Anonymous said...

Agree with everything you said, save one...."lining the pockets of the breeders,owners and horsemen"...Isn't that who should be getting paid?....I don't know ... maybe I'm wrong... but those 3 groups of people are the ones fronting the money to "make" the horse to get to the track"...They are the ones with the biggest risk financially....

Pacingguy said...

Anon,

I have no problem with those people making a profit. However, in America you are supposed to make money by selling a product that people want. These people are not doing it. Can you honestly tell me the way racing is currently formulated, it's a product people want? Handle, attendance tells me otherwise. If not for racino funds, the people at Chester would probably be racing for $2,000 purses. What you have are artifical price supports, i.e., welfare.

Going to my earlier analogy, it is as if the racing industry is being paid money so people keep buying horses, so the breeders can sell their horses. Meanwhile, the customer keeps getting the same crummy product that people don't want. Is this right? Is this a good use of tax payer money?

If the people in the industry spent as much time trying to improve the product as they do spending time to keep their welfare checks, maybe they wouldn't need those payments.

John said...

I remember back in 1991 when I was in college I used to have my Sports Eye and handicap during lectures. Other students didn't look at me like I was weird or strange. Fast forward to 2011 and I would never, ever be seen in public with a racetrack program. The shame of being a horseracing fan mirrors how the racinos operate. They give a small % of the space, advertising, marketing, etc to the harness tracks like they are ashamed to be associated with it and can't wait to change the "r" to a "c" asap.

Pacingguy said...

@John, a man after my own heart. It was a lot earlier:-) The early 1980's and I used to go to the local news store and pick up my copy of the Meadowline (advance program for the Meadowlands, a couple of days before race day) and handicap during lectures as well. The professor, didn't appreciate it:-)

Anonymous said...

Harness Fan- dead on. As an industry everyone in the food chain is 1- guilty of fighting for the subsidy, and not fighting to improve the product. 2- once the taste of the subsidy is there, welfare, there is no incentive to improve the product beyond where it is.

I find nothing wrong with the horsemen getting a percentage of the slot money if the race tracks are the venue, and as the Legislative Bills in Texas are fighting for, but for the tracks to then look at the horsemen as necessary evil and not work together to improve the product- put butts in the seats, lower take outs, etc., the business of horseracing will be over. Too many get glazed over eyes with what slots will do, when it is more and more evident every day that state legislatures will not tolerate long term welfare for "rich horsemen", (oxymoron I know) when poor people and schools cannot be properly funded. We are all going to have to live within our means. To me that means going back and building a sustainable product. The problem we will have is the racetrack as we know it today will not want to function for that purpose. With the casino or slot parlor the profit opportunity will far out weigh holding a race meet. (Which is why I believe some funds should come to the horsemen, since the tracks are using the "venue" as a means, and horsemen as an excuse.)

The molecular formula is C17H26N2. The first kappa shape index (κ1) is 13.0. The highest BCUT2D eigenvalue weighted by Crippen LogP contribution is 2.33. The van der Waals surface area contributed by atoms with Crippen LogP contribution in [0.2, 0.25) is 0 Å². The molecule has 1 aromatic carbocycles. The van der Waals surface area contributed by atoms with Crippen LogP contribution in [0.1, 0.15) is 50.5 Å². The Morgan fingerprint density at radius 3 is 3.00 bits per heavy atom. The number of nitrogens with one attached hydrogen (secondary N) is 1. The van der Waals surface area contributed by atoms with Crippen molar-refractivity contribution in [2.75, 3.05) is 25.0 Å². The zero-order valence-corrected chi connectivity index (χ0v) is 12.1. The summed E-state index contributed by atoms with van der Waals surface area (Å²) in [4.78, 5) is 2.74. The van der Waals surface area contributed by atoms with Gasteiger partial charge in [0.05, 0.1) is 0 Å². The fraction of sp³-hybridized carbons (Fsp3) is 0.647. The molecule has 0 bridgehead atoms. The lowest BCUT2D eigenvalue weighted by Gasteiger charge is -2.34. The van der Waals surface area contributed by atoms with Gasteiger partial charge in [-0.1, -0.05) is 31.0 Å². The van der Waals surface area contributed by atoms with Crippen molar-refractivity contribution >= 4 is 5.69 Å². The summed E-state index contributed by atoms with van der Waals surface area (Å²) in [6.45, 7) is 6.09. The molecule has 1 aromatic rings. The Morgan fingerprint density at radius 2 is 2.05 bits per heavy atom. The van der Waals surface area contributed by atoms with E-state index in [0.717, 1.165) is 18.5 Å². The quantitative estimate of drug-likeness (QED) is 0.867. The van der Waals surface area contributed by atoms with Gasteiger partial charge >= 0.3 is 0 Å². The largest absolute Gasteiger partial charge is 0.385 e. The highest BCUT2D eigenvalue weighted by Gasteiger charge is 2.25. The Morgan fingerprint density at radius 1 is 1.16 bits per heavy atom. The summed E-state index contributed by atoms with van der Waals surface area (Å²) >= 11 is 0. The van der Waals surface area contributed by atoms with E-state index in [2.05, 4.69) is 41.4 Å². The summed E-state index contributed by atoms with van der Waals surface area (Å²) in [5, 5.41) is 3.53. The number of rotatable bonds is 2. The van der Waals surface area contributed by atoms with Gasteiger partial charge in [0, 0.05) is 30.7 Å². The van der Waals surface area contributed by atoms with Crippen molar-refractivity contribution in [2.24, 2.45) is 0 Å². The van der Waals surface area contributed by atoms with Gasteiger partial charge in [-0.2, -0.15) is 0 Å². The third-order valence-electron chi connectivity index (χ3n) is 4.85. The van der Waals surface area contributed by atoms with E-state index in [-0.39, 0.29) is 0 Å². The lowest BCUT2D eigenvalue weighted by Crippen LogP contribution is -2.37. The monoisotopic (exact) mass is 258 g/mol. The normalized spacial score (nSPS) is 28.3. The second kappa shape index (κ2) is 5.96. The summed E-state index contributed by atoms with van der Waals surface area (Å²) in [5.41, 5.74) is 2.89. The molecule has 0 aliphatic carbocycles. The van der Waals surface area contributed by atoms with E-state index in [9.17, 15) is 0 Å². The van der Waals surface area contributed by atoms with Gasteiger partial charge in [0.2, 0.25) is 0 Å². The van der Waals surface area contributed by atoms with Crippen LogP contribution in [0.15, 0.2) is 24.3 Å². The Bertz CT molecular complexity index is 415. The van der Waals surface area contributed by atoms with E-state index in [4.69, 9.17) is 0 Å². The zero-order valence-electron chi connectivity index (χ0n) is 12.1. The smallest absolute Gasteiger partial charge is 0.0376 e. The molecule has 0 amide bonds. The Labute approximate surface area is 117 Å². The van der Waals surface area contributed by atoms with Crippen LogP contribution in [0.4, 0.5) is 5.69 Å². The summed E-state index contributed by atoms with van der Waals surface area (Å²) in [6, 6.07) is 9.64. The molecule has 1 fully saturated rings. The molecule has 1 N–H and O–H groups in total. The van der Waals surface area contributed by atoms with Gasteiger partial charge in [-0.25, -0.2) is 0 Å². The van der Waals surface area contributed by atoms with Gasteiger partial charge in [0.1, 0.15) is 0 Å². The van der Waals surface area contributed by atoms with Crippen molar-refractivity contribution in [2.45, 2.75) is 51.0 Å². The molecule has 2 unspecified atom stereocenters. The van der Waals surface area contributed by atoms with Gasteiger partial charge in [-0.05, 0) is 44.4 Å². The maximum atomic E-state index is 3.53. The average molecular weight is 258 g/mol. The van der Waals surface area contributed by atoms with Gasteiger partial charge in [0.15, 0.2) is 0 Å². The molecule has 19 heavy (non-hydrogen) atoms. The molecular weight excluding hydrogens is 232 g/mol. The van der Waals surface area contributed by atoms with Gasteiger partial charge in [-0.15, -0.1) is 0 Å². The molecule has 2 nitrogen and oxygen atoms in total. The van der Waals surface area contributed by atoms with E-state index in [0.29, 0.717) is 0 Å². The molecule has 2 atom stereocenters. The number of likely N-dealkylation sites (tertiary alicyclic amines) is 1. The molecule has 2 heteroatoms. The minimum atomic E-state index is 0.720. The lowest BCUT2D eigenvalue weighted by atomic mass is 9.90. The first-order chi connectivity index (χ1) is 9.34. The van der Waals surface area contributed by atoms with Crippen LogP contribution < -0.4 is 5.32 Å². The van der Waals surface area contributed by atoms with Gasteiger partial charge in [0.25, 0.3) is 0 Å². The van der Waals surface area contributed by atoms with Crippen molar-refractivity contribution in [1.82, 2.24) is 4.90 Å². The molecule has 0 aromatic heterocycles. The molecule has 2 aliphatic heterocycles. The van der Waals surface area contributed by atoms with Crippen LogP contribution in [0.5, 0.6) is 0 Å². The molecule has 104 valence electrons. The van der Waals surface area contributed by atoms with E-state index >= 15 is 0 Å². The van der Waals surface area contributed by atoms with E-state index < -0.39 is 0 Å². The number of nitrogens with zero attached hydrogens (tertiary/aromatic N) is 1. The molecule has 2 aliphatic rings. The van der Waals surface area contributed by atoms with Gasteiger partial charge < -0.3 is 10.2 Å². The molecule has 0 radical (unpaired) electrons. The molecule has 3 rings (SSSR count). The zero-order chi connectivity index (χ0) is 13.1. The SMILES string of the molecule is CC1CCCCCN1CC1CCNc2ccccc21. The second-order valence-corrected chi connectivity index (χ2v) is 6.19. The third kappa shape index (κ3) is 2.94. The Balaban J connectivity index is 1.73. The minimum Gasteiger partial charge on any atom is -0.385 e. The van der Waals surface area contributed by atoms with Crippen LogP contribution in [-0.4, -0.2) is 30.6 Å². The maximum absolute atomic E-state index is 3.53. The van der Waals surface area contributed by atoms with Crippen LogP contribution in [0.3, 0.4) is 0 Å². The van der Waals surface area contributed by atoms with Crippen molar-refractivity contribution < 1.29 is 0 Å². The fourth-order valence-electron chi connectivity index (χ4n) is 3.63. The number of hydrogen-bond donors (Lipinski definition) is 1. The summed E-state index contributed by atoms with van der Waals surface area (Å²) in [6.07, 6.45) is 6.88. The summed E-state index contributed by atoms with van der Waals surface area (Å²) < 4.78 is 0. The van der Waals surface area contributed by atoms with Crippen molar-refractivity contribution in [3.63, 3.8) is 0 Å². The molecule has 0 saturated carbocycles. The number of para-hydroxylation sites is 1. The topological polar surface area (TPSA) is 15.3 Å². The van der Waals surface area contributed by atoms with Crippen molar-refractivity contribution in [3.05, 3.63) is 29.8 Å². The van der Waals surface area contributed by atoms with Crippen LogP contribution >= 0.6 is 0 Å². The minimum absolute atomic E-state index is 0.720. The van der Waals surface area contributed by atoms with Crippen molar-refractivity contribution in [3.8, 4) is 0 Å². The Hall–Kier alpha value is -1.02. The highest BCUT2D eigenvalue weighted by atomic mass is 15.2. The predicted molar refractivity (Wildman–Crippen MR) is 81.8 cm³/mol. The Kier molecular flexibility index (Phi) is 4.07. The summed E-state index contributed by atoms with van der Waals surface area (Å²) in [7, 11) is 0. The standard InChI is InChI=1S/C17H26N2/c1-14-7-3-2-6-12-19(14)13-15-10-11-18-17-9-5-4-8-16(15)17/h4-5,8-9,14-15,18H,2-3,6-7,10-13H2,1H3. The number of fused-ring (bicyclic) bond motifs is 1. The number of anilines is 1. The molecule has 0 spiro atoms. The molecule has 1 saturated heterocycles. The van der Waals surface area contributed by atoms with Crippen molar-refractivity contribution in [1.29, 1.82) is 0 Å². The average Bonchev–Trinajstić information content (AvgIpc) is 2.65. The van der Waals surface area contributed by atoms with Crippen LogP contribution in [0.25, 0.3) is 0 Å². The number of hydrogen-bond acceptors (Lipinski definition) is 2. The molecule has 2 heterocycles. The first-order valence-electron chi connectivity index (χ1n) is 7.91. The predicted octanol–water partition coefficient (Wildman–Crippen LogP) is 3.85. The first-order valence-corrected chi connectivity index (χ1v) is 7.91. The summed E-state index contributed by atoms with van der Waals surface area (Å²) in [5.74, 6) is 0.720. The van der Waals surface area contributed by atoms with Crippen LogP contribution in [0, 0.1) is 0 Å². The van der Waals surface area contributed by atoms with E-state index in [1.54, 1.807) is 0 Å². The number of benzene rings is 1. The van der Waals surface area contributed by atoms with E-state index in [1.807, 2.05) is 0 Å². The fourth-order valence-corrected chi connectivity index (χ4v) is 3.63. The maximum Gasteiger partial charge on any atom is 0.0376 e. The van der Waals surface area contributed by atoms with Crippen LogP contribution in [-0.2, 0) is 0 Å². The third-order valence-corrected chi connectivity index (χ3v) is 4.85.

JLB said...

Re: the last two comments of John and Pacingguy, I would surmise that harness racing has fallen so far under the radar, that I doubt anyone would care if you brandished a Harness Eye in "polite company". I made this very comment to one of the sport's legendary drivers-I told him that in the 70's and 80's, if one said one was a horse racing fan, the image that came to mind was not the grandeur of Lexington or the glamour of the Meadowlands, but rather, NYC OTB. Today, no one even knows that harness racing exists.

jrgators said...

I am so pleased with this article! I'm in the Tbred business in Texas, and we are currently in a fight trying to get something as simple as ADW's...We don't even have that!
As for the slots thing...I support the slots desire, but I'm much more in favor of improving the product, and drawing in the fans!
We (Texans) are fighting a hard fight, and I believe as more of us fight together we'll accomplish the mission.
I've been so fixed on what's happening in Texas, that I failed to look outside our borders, and realize that it's the same in several states!
We want people to come for horseracing, but some want them to come for the slots instead!

JrGators

Pacingguy said...

jrgators,

One of the problems all breeds of racing have is that each state horsemen's group worries about themselves and they don't work together to improve things. Hence, you have the haves and the havenots. As long as the haves are happy, they don't worry about the other states and the industry will gradually fall apart. Eventually, the haves will be havenots.

Anonymous said...

This article and the comments are right on!!! So long as we have people running our industry who do not believe in the priduct the decline will continue, and if it has not already happened, reach a point of no return. Here in Texas our tracks were built to be simulcast parlors not horse racing facilities and when that was not good enough they want VLTs not better horse racing. Our "LEADERSHIP" has been trying to get VLTs for the past 7 or 8 legislative sessions with no success and the racing and racing opportunities haqve steadily declined.

Anonymous said...

The infussion of slot money has not improved the product. It only supports a welfare state that is doing nothing to support itself. When you continue to run $5000 claimers for $18-20,000 purses, it supports an inferior product. We are over sold and the public is not buying. We need more quality and less quanity. The closer you are to the business the better the view of the problems that are causing the demise of our industry.

John said...

I hope one day to meet you Pacingguy and JLB. It will be a happy and somber occasion to talk about the days when being a harness racing fan didn't raise eyebrows with the general public or pure confusion what the heck harness racing is.